Celebrating Shakespeare

As far as I’m concerned, April is the Bard’s month. He was born in April and died 400 years ago on the 23rd, and still, his life and writing have been the subject of historians and researchers worldwide since then. He is probably the most studied writer and, as an avid reader, writer, and literature major, I have appreciated his canon and proudly call him my favorite writer of all time when I am made to choose. Shakespeare’s plays have explored the whole range of human emotions and behavior in an wide variety of settings, from the fantastic to the historical. He has left no topic sacred and has delved into the passions and motivations of no less than emperors and kings, but has not ignored the wealthy and educated as well. His works are enquiries into human nature, especially of those who wield power and are leaders of society. In that, he is quite the opposite of Dickens, who explores the lives of the impoverished and downtrodden. While his plays and sonnets have been read and analyzed to no end and students are able to count on set notes and study guides to dissect them according to literary paradigms, you will always be able to find something new with each reading–indeed, this is true for works with incredible depth. Best of all, is how, because of the universal truths we find in his works, we are able to relate to them, no matter what the age or era. There have been several interpretations of many of his works, updating them so that we can relate better to the stories. The fact that his plays lend themselves so easily to adaptations in different eras is proof of their timelessness, one of the characteristics of classical art. While Shakespeare’s works are just over 400 years and certainly, nowhere near the age of Greek and Roman classics, his works have withstood that test of time and, finding relevance even in the present day, will, undoubtedly continue to entertain readers and playgoers, scholars and critics alike, for more centuries to come.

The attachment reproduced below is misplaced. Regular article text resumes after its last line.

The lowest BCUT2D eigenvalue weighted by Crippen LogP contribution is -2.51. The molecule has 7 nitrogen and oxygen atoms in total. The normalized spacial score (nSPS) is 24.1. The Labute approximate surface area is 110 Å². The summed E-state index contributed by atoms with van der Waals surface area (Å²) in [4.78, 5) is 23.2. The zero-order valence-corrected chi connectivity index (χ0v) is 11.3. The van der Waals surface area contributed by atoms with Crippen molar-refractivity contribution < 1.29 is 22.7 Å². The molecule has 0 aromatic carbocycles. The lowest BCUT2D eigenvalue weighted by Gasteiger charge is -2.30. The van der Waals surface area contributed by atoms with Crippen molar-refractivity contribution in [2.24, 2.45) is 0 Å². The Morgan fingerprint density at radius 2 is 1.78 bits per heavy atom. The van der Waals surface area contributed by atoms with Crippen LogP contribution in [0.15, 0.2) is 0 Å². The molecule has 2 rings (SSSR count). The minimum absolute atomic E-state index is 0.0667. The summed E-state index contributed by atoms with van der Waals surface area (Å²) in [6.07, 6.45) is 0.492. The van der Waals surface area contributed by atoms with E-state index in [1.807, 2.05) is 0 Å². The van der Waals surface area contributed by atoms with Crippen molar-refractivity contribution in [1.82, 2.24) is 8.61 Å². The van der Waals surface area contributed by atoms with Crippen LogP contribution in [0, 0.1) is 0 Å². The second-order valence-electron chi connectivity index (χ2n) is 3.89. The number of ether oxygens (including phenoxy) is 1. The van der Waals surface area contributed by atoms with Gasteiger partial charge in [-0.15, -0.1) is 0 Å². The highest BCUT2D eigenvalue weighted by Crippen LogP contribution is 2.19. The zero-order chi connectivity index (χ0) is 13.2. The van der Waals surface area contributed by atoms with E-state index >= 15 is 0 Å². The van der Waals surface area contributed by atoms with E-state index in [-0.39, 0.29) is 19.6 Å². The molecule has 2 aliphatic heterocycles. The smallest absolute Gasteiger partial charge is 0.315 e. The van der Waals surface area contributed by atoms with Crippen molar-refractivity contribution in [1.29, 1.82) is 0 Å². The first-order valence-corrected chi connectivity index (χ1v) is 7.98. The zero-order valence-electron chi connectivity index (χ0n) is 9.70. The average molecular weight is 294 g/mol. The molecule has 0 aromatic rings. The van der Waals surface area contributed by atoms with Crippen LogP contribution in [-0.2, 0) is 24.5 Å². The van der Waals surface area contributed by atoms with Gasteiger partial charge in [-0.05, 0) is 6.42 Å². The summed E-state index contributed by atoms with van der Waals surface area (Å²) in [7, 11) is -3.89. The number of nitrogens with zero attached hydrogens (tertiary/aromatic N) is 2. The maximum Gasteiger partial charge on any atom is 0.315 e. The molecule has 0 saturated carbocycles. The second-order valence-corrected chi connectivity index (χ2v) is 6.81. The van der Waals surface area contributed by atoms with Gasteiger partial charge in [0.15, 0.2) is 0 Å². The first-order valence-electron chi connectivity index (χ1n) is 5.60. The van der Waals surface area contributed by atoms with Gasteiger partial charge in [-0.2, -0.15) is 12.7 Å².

The Guinness Book of World Records lists 410 feature-length films made for both big screen and television all over the world. While a great number are British, with several produced by BBC, there are a good number of American productions. More surprising might be Indian productions–but if you look at it in the light of the British colonization of India and, hence, exposure to Shakespeare, that is not really surprising at all; in fact, you would think there should be more. Among the most critically-acclaimed adaptations were  Japanese filmmaker Akiro Kurosawa’s Ran, an adaptation of King Lear; Throne of Blood (Macbeth), and The Bad Sleep Well (Hamlet). Among the more recent Shakespearean films I particularly enjoy are Kenneth Branagh’s productions, although he hasn’t done any in the last 10 years.


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